Tony Kornheiser

Essay by Widow Maker1College, UndergraduateA+, November 1996

download word file, 5 pages 5.0

Tony Kornheiser is the self-admitted opinionated, sarcastic sports and style columnist for The Washington Post. Kornheiser's purpose is not to report to the reader an objective account of a sporting event, but rather to add humor to topics that range in topic from the Washington Redskins ('It's Now an Off-Road Vehicle,' November 5, 1996) to his lunch-time experience the other day ('In a Real Fix,' November 3, 1996). Kornheiser's diction, figurative language, and tone make his columns what they are. Often, diction, figurative language, and tone are not common in the journalistic world, but Kornheiser's humor finds room for them.

Tony Kornheiser's sarcasm is almost entirely related to his diction. He contains the skills to take something as insignificant as a restaurant changing on him unexpectedly and reports about it so that the common man can relate. He is The Washington Post's Jerry Seinfeld. He blends the slang of the street man with the poetic verbs and fluid adjectives of an English teacher.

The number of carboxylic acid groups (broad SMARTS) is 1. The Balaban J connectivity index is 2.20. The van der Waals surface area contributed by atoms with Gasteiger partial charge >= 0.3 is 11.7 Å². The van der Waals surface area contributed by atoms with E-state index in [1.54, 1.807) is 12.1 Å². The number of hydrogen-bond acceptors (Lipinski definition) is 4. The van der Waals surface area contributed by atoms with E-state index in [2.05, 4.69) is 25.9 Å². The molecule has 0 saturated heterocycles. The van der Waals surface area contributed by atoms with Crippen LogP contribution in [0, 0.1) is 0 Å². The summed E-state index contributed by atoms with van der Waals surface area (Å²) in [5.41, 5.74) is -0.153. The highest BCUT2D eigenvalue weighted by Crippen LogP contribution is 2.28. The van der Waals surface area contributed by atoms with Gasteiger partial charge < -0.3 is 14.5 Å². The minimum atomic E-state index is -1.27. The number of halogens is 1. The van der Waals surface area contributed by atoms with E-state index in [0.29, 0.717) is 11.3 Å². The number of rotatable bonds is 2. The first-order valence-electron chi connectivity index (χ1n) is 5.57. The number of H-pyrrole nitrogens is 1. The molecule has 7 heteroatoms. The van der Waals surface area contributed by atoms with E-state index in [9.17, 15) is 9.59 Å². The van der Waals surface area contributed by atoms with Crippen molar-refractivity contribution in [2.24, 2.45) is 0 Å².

For example, in 'In A Real Fixe,' Kornheiser says, 'George was beginning to suspect that we had entered (doo-doo, doo-doo). . . The Nouvelle Dining Zone.' Most people who have watched the Twilight Zone before can relate this statement as a reference to the famous TV show, so Kornheiser's slang was effective in grabbing the reader, even if a large majority of them have no idea what the word 'nouvelle' means. Kornheiser uses an array of such adjectives throughout his pieces but he does not pretend to be above his readers. He fills his work with colloquial speech such as his references in 'It's Now an Off-Road Vehicle' to other Washington Post columnists such as Michael Wilbon, and to his 'Redskins Bandwagon.' (The Redskins Bandwagon was a common phrase used by Washington Redskins...